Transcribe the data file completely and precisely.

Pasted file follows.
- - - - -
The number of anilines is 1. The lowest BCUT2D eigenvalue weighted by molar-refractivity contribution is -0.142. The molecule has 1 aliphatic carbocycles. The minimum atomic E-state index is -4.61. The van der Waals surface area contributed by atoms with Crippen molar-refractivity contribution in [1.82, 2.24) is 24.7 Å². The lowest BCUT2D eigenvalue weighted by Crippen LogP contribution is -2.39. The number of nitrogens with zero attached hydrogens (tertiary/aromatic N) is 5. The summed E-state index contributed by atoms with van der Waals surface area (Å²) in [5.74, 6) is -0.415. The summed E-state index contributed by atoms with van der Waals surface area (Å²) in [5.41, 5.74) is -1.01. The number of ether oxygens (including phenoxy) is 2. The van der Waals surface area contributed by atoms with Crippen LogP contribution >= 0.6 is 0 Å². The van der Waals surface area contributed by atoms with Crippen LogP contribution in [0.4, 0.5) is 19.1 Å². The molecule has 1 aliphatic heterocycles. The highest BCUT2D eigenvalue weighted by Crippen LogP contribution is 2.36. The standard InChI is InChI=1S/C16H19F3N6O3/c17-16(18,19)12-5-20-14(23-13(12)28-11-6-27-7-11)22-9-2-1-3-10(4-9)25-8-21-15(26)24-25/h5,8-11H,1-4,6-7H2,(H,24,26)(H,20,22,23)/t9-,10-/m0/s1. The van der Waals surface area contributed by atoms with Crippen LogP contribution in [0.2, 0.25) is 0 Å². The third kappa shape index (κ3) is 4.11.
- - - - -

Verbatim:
The number of anilines is 1. The lowest BCUT2D eigenvalue weighted by molar-refractivity contribution is -0.142. The molecule has 1 aliphatic carbocycles. The minimum atomic E-state index is -4.61. The van der Waals surface area contributed by atoms with Crippen molar-refractivity contribution in [1.82, 2.24) is 24.7 Å². The lowest BCUT2D eigenvalue weighted by Crippen LogP contribution is -2.39. The number of nitrogens with zero attached hydrogens (tertiary/aromatic N) is 5. The summed E-state index contributed by atoms with van der Waals surface area (Å²) in [5.74, 6) is -0.415. The summed E-state index contributed by atoms with van der Waals surface area (Å²) in [5.41, 5.74) is -1.01. The number of ether oxygens (including phenoxy) is 2. The van der Waals surface area contributed by atoms with Crippen LogP contribution >= 0.6 is 0 Å². The van der Waals surface area contributed by atoms with Crippen LogP contribution in [0.4, 0.5) is 19.1 Å². The molecule has 1 aliphatic heterocycles. The highest BCUT2D eigenvalue weighted by Crippen LogP contribution is 2.36. The standard InChI is InChI=1S/C16H19F3N6O3/c17-16(18,19)12-5-20-14(23-13(12)28-11-6-27-7-11)22-9-2-1-3-10(4-9)25-8-21-15(26)24-25/h5,8-11H,1-4,6-7H2,(H,24,26)(H,20,22,23)/t9-,10-/m0/s1. The van der Waals surface area contributed by atoms with Crippen LogP contribution in [0.2, 0.25) is 0 Å². The third kappa shape index (κ3) is 4.11.